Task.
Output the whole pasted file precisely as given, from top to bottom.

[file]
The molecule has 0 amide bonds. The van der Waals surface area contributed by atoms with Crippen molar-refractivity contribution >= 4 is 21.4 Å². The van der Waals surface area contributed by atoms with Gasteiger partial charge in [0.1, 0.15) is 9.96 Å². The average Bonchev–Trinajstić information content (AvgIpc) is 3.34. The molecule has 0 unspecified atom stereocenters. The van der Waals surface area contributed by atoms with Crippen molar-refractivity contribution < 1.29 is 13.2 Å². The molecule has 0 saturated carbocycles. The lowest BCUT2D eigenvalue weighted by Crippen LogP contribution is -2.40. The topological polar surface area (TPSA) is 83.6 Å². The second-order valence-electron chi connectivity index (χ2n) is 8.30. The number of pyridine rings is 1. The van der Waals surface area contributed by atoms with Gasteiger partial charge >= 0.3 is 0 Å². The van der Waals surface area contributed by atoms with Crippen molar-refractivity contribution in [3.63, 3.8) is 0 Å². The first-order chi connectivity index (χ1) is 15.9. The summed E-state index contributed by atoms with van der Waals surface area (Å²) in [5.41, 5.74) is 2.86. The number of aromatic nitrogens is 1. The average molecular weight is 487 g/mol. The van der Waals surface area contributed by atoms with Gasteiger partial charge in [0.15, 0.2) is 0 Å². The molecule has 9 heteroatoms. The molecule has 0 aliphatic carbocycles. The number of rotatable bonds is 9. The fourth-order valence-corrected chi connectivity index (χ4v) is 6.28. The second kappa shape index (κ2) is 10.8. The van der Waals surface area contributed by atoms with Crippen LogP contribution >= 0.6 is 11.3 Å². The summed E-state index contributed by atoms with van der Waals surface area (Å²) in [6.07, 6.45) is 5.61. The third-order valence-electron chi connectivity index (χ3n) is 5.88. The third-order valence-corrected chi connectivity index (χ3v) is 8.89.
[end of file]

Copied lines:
The molecule has 0 amide bonds. The van der Waals surface area contributed by atoms with Crippen molar-refractivity contribution >= 4 is 21.4 Å². The van der Waals surface area contributed by atoms with Gasteiger partial charge in [0.1, 0.15) is 9.96 Å². The average Bonchev–Trinajstić information content (AvgIpc) is 3.34. The molecule has 0 unspecified atom stereocenters. The van der Waals surface area contributed by atoms with Crippen molar-refractivity contribution < 1.29 is 13.2 Å². The molecule has 0 saturated carbocycles. The lowest BCUT2D eigenvalue weighted by Crippen LogP contribution is -2.40. The topological polar surface area (TPSA) is 83.6 Å². The second-order valence-electron chi connectivity index (χ2n) is 8.30. The number of pyridine rings is 1. The van der Waals surface area contributed by atoms with Gasteiger partial charge >= 0.3 is 0 Å². The van der Waals surface area contributed by atoms with Crippen molar-refractivity contribution in [3.63, 3.8) is 0 Å². The first-order chi connectivity index (χ1) is 15.9. The summed E-state index contributed by atoms with van der Waals surface area (Å²) in [5.41, 5.74) is 2.86. The number of aromatic nitrogens is 1. The average molecular weight is 487 g/mol. The van der Waals surface area contributed by atoms with Gasteiger partial charge in [0.15, 0.2) is 0 Å². The molecule has 9 heteroatoms. The molecule has 0 aliphatic carbocycles. The number of rotatable bonds is 9. The fourth-order valence-corrected chi connectivity index (χ4v) is 6.28. The second kappa shape index (κ2) is 10.8. The van der Waals surface area contributed by atoms with Crippen LogP contribution >= 0.6 is 11.3 Å². The summed E-state index contributed by atoms with van der Waals surface area (Å²) in [6.07, 6.45) is 5.61. The third-order valence-electron chi connectivity index (χ3n) is 5.88. The third-order valence-corrected chi connectivity index (χ3v) is 8.89.